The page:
The Man Who Ate Too Much: The Life of James Beard by John Birdsall; Norton, 464 pp., $35
James Andrews Beard (1903–1985) was 310 pounds of blazing appetite—for money, for applause, for butter, for more butter. He wore jaunty bow ties and striped aprons. He played with his food, plunging huge hands into whipped egg whites with Rabelaisian glee. He dreamed of a life in theater, but instead invented the television cooking program and the gourmet hamburger.
He invented the noted epicure, too. Beard had a phenomenal taste memory—the culinary equivalent of perfect pitch—but no formal training, Yet by 1946, he was on NBC, impersonating to perfection the bachelor uncle who makes good food fun; a chance, he said, to cook and act. The postwar nation craved culture made painless. Readers Digest Condensed Books, light classical, paint-by-number. Art spreads in Life magazine. Itzhak Perlman and Marian Anderson on The Ed Sullivan Show. Beef stew, French peasant-style, with jolly James Beard.
Who was gay.
The price of that hidden identity powers this subtle, surefooted biography, the first in 25 years, of an American Bacchus ripe for reassessment. Birdsall reminds us that Beard “occupied a curious persona that combined decorum with total self-indulgence,” and that tension yields a splendid, disturbing portrait of a character out of Dreiser—or Twain.
Caught in flagrante with a faculty member, Beard was expelled from Reed College in his native Portland, Oregon. He failed at grand opera and theater, flopped in Hollywood (except as a Cecil B. DeMille extra), taught high-school social studies in New Jersey, then catered party food for the discreet salons that fueled Manhattan’s gay socializing. After global war made culinary isolationism stale, Beard seized the moment, hard. But lives devoted to beauty seldom end well, as The Man Who Ate Too Much proves in succulent detail.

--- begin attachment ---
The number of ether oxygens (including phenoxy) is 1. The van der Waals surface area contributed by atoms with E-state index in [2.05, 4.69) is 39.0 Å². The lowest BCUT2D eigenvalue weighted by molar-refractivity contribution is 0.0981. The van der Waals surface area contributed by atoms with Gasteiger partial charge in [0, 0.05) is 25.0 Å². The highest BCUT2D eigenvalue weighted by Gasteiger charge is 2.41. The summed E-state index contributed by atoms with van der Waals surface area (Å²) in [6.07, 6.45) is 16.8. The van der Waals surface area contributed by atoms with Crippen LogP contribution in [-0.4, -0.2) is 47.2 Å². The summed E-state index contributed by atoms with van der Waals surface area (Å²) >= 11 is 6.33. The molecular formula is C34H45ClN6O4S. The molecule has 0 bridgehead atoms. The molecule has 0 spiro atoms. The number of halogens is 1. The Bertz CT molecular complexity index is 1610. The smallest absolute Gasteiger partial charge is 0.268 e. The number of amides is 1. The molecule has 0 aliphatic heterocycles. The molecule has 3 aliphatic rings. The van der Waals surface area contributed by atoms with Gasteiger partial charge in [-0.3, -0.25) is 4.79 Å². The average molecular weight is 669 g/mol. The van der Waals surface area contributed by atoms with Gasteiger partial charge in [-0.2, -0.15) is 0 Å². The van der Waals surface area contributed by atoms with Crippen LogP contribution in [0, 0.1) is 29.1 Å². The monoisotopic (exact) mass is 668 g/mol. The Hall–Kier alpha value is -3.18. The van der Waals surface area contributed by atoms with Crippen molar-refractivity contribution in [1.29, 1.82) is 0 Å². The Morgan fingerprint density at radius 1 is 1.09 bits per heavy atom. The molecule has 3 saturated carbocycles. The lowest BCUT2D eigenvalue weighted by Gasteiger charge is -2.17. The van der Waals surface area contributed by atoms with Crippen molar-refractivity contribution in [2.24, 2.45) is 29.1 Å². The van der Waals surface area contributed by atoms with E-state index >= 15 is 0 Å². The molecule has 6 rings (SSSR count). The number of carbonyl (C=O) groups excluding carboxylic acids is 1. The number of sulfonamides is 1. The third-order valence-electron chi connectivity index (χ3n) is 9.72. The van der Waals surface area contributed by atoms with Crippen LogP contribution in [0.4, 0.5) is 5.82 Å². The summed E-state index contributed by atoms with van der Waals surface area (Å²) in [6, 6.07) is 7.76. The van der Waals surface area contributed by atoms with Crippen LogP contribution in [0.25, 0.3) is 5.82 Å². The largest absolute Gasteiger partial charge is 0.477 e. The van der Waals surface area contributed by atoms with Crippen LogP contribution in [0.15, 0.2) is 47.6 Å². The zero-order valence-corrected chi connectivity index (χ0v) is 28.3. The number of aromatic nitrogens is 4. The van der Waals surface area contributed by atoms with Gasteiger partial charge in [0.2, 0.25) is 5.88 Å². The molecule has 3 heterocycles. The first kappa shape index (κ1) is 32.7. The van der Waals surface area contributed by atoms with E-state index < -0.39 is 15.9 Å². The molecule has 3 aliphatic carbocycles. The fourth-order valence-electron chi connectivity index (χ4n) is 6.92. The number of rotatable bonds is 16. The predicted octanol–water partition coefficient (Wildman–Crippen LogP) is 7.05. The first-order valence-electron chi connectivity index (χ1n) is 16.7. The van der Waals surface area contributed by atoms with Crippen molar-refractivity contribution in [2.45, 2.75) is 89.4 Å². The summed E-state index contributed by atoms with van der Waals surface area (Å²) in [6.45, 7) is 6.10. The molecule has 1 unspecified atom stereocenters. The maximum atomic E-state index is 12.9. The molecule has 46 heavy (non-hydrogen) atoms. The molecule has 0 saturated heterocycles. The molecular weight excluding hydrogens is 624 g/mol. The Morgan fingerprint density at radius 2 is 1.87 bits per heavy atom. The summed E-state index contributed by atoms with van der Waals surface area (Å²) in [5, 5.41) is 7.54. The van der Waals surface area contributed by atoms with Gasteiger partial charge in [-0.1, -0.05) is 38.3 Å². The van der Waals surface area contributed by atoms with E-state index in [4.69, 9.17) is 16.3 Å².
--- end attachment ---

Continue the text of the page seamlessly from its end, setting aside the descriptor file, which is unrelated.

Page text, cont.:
Beard, at his best, was both pioneer and seer. He was an early advocate of farm-to-table eating. As design adviser for the Four Seasons and menu consultant at Windows on the World, he invented new vocabularies of sensual surprise. He was fortunate—very—in the army of women who ghostwrote his projects, edited his rambling prose with crisp authority, tested hundreds of recipes, and briskly de-queered him (what Birdsall terms “the cleaning and polishing of James into a commercial entity”) when homosexuality risked jail, disgrace, and career suicide.
A sanitized Beard built a multiplatform brand through ads, magazine pieces, brochures, cookbooks, lectures, and cooking demos. Waiting lists for his classes were soon years long (though, he noted, “there have been a few students for whom I would not have wept had they mistaken a flagon of hemlock for the aperitif.”) He knew his role: smile, shout “I love to eat!” and sell, sell, sell. He shilled for Birds Eye, Benson & Hedges, O’Quinn’s Charcoal Sauce, General Mills, Borden’s, Pernod. He once did a grilling cookbook for a blowtorch company. He bought a Greenwich Village townhouse, and kept a mentally ill ex-lover in an upstairs apartment for decades.
Beard could be delightful company. He could also be a monster. Exploiting the powerless bothered him not at all, and due credit was an alien concept. He swiped or self-plagiarized a shocking number of recipes. Feuds, coteries, vengeances, seductions and cruelties peppered his days. When the rules of gay life began to change (1969’s Stonewall riot occurred blocks from his home), Beard was frightened, and adrift.